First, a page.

When Mike Inglis, who consults for Springer, ? rst asked me to write a Caldwell book in their "e;and How to Observe Them"e; series I admit I did need some time to think the suggestion over. I am a fan of Patrick's Caldwell catalog as are most of the amateur astronomers I know, but could a new book be justi? ed when the massive, compreh- sive, and wrist-spraining Caldwell tome by Stephen O'Meara covers the subject fully anyway? That other book was researched and written over a 5-year period in the pre-9/11 world from 1996 to 2001, and its 484 pages of descriptive text and background data are a joy to peruse, as are Stephen's impressive sketches. OK, the book is far too heavy for the binding and after a few trips outside half the pages in my copy fell out, but apart from that it is an excellent book and surely impossible to improve upon, or even equal, especially in a smaller format book with only half the pages available; at least, that was my initial impression when I mulled over writing another Caldwell book. However, I changed my mind, because a number of events of astronomical signi? cance have occurred in the last 10 years. First and foremost backyard imaging of deep sky objects, especially color im- ing, has come on in leaps and bounds in the twenty-? rst century.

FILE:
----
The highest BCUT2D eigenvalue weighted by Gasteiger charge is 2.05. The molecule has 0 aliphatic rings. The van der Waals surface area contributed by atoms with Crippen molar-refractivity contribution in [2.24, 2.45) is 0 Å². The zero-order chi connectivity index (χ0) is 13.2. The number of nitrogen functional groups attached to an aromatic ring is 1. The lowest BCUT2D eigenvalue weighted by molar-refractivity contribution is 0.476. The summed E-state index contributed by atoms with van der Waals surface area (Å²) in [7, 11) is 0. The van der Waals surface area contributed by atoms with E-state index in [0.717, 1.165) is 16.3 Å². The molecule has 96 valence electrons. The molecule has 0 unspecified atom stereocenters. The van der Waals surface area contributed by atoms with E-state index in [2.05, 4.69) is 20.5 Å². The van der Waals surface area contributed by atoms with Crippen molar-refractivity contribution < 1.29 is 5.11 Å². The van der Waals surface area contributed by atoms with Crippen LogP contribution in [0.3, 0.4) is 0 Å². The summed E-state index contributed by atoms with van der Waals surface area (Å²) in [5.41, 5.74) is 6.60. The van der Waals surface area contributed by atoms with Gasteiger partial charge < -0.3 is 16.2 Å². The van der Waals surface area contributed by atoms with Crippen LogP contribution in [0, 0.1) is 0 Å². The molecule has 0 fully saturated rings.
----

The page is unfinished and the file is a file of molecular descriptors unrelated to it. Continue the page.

Caldwell Objects and How to Observe Them
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